For the first time in the history of the English dominion in India, its power has been shaken from within its own possessions, and by its own subjects. Whatever attacks have been made upon it heretofore have been from without, and its career of conquest has been the result to which they have led. But now no external enemy threatens it, and the English in India have found themselves suddenly and unexpectedly engaged in a hand-to-hand struggle with a portion of their subjects, not so much for dominion as for life. There had been signs and warnings, indeed, of the coming storm; but the feeling of security in possession and the confidence of moral strength were so strong, that the signs had been neglected and the warnings disregarded.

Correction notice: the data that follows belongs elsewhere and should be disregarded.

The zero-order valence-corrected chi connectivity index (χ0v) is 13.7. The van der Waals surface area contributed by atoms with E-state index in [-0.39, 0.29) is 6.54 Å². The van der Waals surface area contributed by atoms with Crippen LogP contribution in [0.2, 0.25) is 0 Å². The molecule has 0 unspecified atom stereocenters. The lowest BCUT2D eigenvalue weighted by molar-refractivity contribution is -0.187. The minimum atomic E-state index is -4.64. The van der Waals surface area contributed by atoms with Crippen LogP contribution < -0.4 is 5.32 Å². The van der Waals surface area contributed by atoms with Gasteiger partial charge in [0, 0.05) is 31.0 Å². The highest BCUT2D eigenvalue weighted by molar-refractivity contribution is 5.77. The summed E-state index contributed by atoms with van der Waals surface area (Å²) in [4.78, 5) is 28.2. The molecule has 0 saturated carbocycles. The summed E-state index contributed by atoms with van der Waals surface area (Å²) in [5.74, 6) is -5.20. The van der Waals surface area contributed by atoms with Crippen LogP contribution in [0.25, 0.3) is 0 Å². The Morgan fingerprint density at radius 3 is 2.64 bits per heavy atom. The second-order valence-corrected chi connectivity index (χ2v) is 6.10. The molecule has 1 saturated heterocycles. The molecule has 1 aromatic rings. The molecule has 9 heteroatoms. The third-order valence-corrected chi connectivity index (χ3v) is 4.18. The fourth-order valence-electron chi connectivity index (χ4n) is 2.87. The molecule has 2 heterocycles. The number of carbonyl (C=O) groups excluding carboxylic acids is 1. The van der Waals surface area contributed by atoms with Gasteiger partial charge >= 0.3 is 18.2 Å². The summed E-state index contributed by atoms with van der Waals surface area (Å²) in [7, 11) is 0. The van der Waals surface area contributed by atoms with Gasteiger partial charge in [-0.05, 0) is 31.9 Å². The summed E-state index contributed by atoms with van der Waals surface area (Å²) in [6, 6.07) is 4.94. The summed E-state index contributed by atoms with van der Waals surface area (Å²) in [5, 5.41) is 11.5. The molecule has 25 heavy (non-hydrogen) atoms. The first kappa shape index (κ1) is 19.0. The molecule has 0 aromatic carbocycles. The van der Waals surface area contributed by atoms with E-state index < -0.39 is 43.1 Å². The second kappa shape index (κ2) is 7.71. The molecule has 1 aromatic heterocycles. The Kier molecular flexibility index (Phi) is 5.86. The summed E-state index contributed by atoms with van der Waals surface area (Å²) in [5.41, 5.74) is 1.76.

No one in our time has played the part of Cassandra with more foresight and vehemence than the late Sir Charles Napier. He saw the quarter in which the storm was gathering, and he affirmed that it was at hand. In 1850, after a short period of service as commander-in-chief of the forces in India, he resigned his place, owing to a difference between himself and the government, and immediately afterwards prepared a memoir in justification of his course, accompanied with remarks upon the general administration of affairs in that country. It was written with all his accustomed clearness of mind, vigor of expression, and intensity of personal feeling, — but it was not published until after his death, which took place in 1853, when it appeared under the editorship of his brother, Lieutenant-General Sir W. F. P. Napier, with the title of “Defects, Civil and Military, of the Indian Government.” Its interest is greatly enhanced when read by the light of recent events. It is in great part occupied with a narrative of the exhibition of a mutinous spirit which appeared in 1849 in some thirty Sepoy battalions, in regard to a reduction of their pay, and of the means taken to check and subdue it. On the third page is a sentence which read now is of terrible import: “Mutiny with [among?] the Sepoys is the most formidable danger menacing our Indian empire.” And a few pages farther on occurs the following striking passage: “The ablest and most experienced civil and military servants of the East India Company consider mutiny as one of the greatest, if not the greatest danger threatening India, — a danger also that may come unexpectedly, and, if the first symptoms be not carefully treated, with a power to shake Leadenhall.”